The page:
Every alpha particle generates a small signal current when it hits the photodiode. By the use of a low-power amplifier stage the signal current is converted into a larger voltage signal. The maximum amplitude of the voltage signal is detected and sampled by an analog to digital converter (ADC). The amplitude is proportional to the energy of the alpha particle that hit the photodiode.
The brain of the monitor is a micro-controller that registers the time and energy of every detected particle. This information is used to calculate the mean radon gas concentration for daily, weekly and yearly periods."
Units of Measurement
Radon monitors record the radon concentration per cubic meter in Bq / m3 where Becquerel (Bq) is the number of radioactive disintegrations per second or in pCi/lt (pico-curie per liter), where 1 pCi/lt = 37 Bq/m3.
We recommend the radon monitor to be able to measure up to 1000 Bq / m3 or 27 pCi/lt (most recommended safety levels are <400 Bq / m3 or 10 pCi/lt).
What Are The Safe Levels of Exposure To Radon?
According to the WHO there is no threshold below which radon exposure carries no risk and the likelihood of lung cancer increases by 16% per 100 Bq/m3 or 2.7 pCi/lt increase in radon concentration!
The average radon concentration values differ from region to region and are higher indoors! In USA the average values are 15 Bq / m3 or 0.4 pCi/lt outdoors and 50 Bq / m3 or 1.3 pCi/lt indoors (US Environmental Protection Agency, A Citizen's Guide to Radon).
The officially recommended exposure limits are:
- European Union (proposed for existing buildings): 400 Bq / m3 or 10 pCi/lt (European Commission - reference by Radon Legislation and National Guidelines, Swedish Radiation Protection Institute)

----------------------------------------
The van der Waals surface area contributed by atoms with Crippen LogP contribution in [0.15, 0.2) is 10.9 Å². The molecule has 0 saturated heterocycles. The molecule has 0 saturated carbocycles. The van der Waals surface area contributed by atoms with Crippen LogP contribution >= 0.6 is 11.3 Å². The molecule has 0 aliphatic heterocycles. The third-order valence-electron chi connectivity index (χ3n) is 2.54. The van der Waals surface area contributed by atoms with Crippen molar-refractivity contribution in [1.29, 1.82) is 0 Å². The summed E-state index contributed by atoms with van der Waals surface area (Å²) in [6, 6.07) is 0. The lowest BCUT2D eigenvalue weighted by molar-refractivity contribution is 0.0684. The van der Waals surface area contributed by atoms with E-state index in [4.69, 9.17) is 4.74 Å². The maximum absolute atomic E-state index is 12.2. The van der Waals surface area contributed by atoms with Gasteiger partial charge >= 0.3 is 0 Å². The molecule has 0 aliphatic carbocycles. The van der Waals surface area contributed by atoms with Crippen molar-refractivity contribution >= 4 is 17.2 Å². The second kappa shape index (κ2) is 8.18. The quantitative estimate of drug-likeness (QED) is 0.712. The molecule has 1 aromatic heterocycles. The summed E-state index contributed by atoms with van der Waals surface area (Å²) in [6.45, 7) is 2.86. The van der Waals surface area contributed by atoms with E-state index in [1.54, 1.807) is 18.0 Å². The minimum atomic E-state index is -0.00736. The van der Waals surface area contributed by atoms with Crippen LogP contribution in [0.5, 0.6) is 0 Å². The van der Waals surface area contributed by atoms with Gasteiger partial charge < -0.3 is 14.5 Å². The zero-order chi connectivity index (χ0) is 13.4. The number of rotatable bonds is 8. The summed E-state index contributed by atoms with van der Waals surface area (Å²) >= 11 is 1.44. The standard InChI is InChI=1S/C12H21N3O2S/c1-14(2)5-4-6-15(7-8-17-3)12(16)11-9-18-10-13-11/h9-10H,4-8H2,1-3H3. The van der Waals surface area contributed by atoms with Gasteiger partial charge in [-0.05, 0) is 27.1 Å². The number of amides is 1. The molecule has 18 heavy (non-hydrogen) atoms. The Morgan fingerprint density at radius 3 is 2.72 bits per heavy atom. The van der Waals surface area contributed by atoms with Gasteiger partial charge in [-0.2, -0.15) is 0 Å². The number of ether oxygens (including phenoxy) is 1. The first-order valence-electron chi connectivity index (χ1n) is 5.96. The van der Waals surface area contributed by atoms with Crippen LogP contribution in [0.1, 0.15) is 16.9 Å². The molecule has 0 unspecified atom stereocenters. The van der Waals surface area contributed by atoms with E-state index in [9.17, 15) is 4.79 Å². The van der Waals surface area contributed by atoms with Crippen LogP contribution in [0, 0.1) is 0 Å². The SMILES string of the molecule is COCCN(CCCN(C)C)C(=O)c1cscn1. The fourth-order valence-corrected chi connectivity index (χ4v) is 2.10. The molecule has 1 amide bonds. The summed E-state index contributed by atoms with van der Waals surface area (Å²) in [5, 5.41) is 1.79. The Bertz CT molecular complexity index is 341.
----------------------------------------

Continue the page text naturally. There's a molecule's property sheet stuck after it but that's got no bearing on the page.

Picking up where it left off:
- European Union (recommended for new buildings): 200 Bq / m3 or 5 pCi/lt
- US Environmental Protection Agency (EPA): 150 Bq / m3 or 4 pCi/lt
- German Institute for Building Biology (IBN = Institut für Baubiologie + Ökologie Neubeuern): very strong> 200 Bq / m3 or 5 pCi/lt
- World Health Organization: 100 Bq / m3 or 2.7 pCi/lt
The World Health Organization is very alarming about the dangerous radon levels and recommends the lowest safety limits in its report WHO HANDBOOK ON INDOOR RADON: “It is recommended to set a national reference level as low as reasonably achievable. In view of the latest scientific data on health effects of indoor radon a reference level of 100 Bq/m3 is justified from a public health perspective because an effective reduction of radon-associated health hazards for a population is herewith expected.”
Most radon monitors do not offer data logging but continually store measurements and show us the daily, weekly or yearly averages.
A digital display gives you more accurate readings and has a more modern and professional look.
Not a necessary feature.
Audio alarm warns you when the set alarm threshold has been exceeded.
Higher accuracy is good but it is more important for professional users and not for amateurs.
Batteries and Battery Life
If you plan to use the meter a lot then you should definitely take into account the battery type and life of the batteries used, because changing batteries frequently could elevate the operating cost significantly. Some meters are rechargeable or come with their own power cord so you don’t have to purchase new batteries every little while.
A good quality plastic case is very helpful for professionals or for those who frequently measure in various locations.
If you need to check that everything works well in the future you might consider sending it for calibration (or recalibration if the meter was originally calibrated). This is especially important for professional users. In that case you should choose a manufacturer that offers this service. Also it would be better if the manufacturer is geographically close to you.
The longer the warranty the better, especially if the meter is expensive.
We try to recommend reputable companies, with good customer service, that can ship the meters worldwide.
Being more geographically close might be helpful if there is a malfunction of the meter, so we usually recommend one seller from the USA and one from Europe.
Also, buying from an overseas company means there will be some extra shipping costs and possible tax charges in the customs office.
Finally, please be sure to check all the mentioned features (warranty, prices etc) also in the sellers page, because they could be different from those mentioned in the following comparison tables or have changed since the time this article was written.